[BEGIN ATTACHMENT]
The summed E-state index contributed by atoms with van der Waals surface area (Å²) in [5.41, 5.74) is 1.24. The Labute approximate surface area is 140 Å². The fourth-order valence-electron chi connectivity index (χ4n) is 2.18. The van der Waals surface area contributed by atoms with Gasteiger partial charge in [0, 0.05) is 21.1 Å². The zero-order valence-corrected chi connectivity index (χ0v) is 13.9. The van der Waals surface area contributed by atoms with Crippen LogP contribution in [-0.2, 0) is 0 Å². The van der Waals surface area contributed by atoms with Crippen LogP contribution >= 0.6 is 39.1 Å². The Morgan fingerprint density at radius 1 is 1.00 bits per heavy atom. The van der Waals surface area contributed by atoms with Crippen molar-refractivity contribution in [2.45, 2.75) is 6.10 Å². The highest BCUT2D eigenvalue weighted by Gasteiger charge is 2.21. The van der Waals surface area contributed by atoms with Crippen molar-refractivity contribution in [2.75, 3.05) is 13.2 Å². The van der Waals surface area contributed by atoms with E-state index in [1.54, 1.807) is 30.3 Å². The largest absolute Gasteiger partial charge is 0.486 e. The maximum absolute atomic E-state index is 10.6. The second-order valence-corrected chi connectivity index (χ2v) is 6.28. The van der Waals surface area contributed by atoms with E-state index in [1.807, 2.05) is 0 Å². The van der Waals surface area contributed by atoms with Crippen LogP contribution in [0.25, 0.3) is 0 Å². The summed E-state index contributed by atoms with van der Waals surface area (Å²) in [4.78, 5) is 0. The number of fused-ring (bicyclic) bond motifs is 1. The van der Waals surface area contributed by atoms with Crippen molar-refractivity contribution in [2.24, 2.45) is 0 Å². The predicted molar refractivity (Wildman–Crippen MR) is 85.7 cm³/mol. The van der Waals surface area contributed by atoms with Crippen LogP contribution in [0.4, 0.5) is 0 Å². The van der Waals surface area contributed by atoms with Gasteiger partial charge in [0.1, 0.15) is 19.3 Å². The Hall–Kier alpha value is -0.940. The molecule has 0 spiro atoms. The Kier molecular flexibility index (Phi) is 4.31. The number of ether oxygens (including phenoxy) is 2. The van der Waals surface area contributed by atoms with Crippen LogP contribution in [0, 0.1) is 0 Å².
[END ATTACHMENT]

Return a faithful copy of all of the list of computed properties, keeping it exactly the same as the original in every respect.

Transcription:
The summed E-state index contributed by atoms with van der Waals surface area (Å²) in [5.41, 5.74) is 1.24. The Labute approximate surface area is 140 Å². The fourth-order valence-electron chi connectivity index (χ4n) is 2.18. The van der Waals surface area contributed by atoms with Gasteiger partial charge in [0, 0.05) is 21.1 Å². The zero-order valence-corrected chi connectivity index (χ0v) is 13.9. The van der Waals surface area contributed by atoms with Crippen LogP contribution in [-0.2, 0) is 0 Å². The van der Waals surface area contributed by atoms with Crippen LogP contribution >= 0.6 is 39.1 Å². The Morgan fingerprint density at radius 1 is 1.00 bits per heavy atom. The van der Waals surface area contributed by atoms with Crippen molar-refractivity contribution in [2.45, 2.75) is 6.10 Å². The highest BCUT2D eigenvalue weighted by Gasteiger charge is 2.21. The van der Waals surface area contributed by atoms with Crippen molar-refractivity contribution in [2.75, 3.05) is 13.2 Å². The van der Waals surface area contributed by atoms with E-state index in [1.54, 1.807) is 30.3 Å². The largest absolute Gasteiger partial charge is 0.486 e. The maximum absolute atomic E-state index is 10.6. The second-order valence-corrected chi connectivity index (χ2v) is 6.28. The van der Waals surface area contributed by atoms with E-state index in [1.807, 2.05) is 0 Å². The van der Waals surface area contributed by atoms with Crippen LogP contribution in [0.25, 0.3) is 0 Å². The summed E-state index contributed by atoms with van der Waals surface area (Å²) in [4.78, 5) is 0. The number of fused-ring (bicyclic) bond motifs is 1. The van der Waals surface area contributed by atoms with Crippen molar-refractivity contribution in [2.24, 2.45) is 0 Å². The predicted molar refractivity (Wildman–Crippen MR) is 85.7 cm³/mol. The van der Waals surface area contributed by atoms with Crippen LogP contribution in [0.4, 0.5) is 0 Å². The van der Waals surface area contributed by atoms with Gasteiger partial charge in [0.1, 0.15) is 19.3 Å². The Hall–Kier alpha value is -0.940. The molecule has 0 spiro atoms. The Kier molecular flexibility index (Phi) is 4.31. The number of ether oxygens (including phenoxy) is 2. The van der Waals surface area contributed by atoms with Crippen LogP contribution in [0, 0.1) is 0 Å².